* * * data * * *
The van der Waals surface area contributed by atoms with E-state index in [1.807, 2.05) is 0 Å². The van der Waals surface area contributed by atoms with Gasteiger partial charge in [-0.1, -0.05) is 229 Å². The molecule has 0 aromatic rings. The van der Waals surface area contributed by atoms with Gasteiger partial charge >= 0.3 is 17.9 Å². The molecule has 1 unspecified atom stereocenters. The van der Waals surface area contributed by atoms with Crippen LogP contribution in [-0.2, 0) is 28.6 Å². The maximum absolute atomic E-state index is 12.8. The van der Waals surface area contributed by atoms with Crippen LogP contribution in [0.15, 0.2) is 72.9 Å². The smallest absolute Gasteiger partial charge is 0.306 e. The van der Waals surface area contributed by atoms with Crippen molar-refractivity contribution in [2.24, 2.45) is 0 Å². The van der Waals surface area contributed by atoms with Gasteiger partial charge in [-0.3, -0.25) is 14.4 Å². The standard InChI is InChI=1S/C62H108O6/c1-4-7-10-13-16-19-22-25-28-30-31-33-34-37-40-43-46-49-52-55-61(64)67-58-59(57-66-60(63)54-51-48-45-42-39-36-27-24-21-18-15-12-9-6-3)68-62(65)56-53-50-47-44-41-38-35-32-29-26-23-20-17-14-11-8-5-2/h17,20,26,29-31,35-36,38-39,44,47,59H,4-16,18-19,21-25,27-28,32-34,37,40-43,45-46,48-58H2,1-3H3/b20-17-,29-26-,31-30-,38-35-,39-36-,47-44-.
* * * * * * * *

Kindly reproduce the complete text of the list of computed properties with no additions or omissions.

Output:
The van der Waals surface area contributed by atoms with E-state index in [1.807, 2.05) is 0 Å². The van der Waals surface area contributed by atoms with Gasteiger partial charge in [-0.1, -0.05) is 229 Å². The molecule has 0 aromatic rings. The van der Waals surface area contributed by atoms with Gasteiger partial charge >= 0.3 is 17.9 Å². The molecule has 1 unspecified atom stereocenters. The van der Waals surface area contributed by atoms with Crippen LogP contribution in [-0.2, 0) is 28.6 Å². The maximum absolute atomic E-state index is 12.8. The van der Waals surface area contributed by atoms with Crippen LogP contribution in [0.15, 0.2) is 72.9 Å². The smallest absolute Gasteiger partial charge is 0.306 e. The van der Waals surface area contributed by atoms with Crippen molar-refractivity contribution in [2.24, 2.45) is 0 Å². The van der Waals surface area contributed by atoms with Gasteiger partial charge in [-0.3, -0.25) is 14.4 Å². The standard InChI is InChI=1S/C62H108O6/c1-4-7-10-13-16-19-22-25-28-30-31-33-34-37-40-43-46-49-52-55-61(64)67-58-59(57-66-60(63)54-51-48-45-42-39-36-27-24-21-18-15-12-9-6-3)68-62(65)56-53-50-47-44-41-38-35-32-29-26-23-20-17-14-11-8-5-2/h17,20,26,29-31,35-36,38-39,44,47,59H,4-16,18-19,21-25,27-28,32-34,37,40-43,45-46,48-58H2,1-3H3/b20-17-,29-26-,31-30-,38-35-,39-36-,47-44-.